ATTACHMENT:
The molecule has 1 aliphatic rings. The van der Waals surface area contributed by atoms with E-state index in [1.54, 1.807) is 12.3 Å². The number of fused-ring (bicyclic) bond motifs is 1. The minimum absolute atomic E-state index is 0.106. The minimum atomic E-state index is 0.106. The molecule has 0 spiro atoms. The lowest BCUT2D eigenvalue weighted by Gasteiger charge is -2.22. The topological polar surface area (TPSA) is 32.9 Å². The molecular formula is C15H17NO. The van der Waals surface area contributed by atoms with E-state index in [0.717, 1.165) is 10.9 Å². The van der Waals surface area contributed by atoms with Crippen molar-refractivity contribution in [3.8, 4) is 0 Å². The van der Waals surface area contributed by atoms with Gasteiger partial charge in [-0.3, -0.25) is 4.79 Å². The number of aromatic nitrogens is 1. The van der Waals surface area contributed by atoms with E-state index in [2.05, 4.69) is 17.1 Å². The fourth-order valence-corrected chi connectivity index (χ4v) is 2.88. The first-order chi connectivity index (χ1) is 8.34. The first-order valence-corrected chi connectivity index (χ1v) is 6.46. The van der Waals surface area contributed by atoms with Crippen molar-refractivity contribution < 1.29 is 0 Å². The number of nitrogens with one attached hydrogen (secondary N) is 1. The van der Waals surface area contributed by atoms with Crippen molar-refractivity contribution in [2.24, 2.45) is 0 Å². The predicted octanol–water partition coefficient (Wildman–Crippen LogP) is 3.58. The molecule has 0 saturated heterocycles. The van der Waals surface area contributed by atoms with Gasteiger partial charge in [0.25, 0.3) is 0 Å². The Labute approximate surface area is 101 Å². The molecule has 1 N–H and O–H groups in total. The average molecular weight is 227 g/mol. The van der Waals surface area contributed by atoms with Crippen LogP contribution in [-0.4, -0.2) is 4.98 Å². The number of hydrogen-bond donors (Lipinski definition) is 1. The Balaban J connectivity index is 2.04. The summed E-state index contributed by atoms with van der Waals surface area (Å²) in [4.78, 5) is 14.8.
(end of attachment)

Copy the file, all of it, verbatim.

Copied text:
The molecule has 1 aliphatic rings. The van der Waals surface area contributed by atoms with E-state index in [1.54, 1.807) is 12.3 Å². The number of fused-ring (bicyclic) bond motifs is 1. The minimum absolute atomic E-state index is 0.106. The minimum atomic E-state index is 0.106. The molecule has 0 spiro atoms. The lowest BCUT2D eigenvalue weighted by Gasteiger charge is -2.22. The topological polar surface area (TPSA) is 32.9 Å². The molecular formula is C15H17NO. The van der Waals surface area contributed by atoms with E-state index in [0.717, 1.165) is 10.9 Å². The van der Waals surface area contributed by atoms with Crippen molar-refractivity contribution in [3.8, 4) is 0 Å². The van der Waals surface area contributed by atoms with Gasteiger partial charge in [-0.3, -0.25) is 4.79 Å². The number of aromatic nitrogens is 1. The van der Waals surface area contributed by atoms with E-state index in [2.05, 4.69) is 17.1 Å². The fourth-order valence-corrected chi connectivity index (χ4v) is 2.88. The first-order chi connectivity index (χ1) is 8.34. The first-order valence-corrected chi connectivity index (χ1v) is 6.46. The van der Waals surface area contributed by atoms with Crippen molar-refractivity contribution < 1.29 is 0 Å². The number of nitrogens with one attached hydrogen (secondary N) is 1. The van der Waals surface area contributed by atoms with Crippen molar-refractivity contribution in [2.24, 2.45) is 0 Å². The predicted octanol–water partition coefficient (Wildman–Crippen LogP) is 3.58. The molecule has 0 saturated heterocycles. The van der Waals surface area contributed by atoms with Gasteiger partial charge in [0.25, 0.3) is 0 Å². The Labute approximate surface area is 101 Å². The molecule has 1 N–H and O–H groups in total. The average molecular weight is 227 g/mol. The van der Waals surface area contributed by atoms with Crippen LogP contribution in [-0.4, -0.2) is 4.98 Å². The number of hydrogen-bond donors (Lipinski definition) is 1. The Balaban J connectivity index is 2.04. The summed E-state index contributed by atoms with van der Waals surface area (Å²) in [4.78, 5) is 14.8.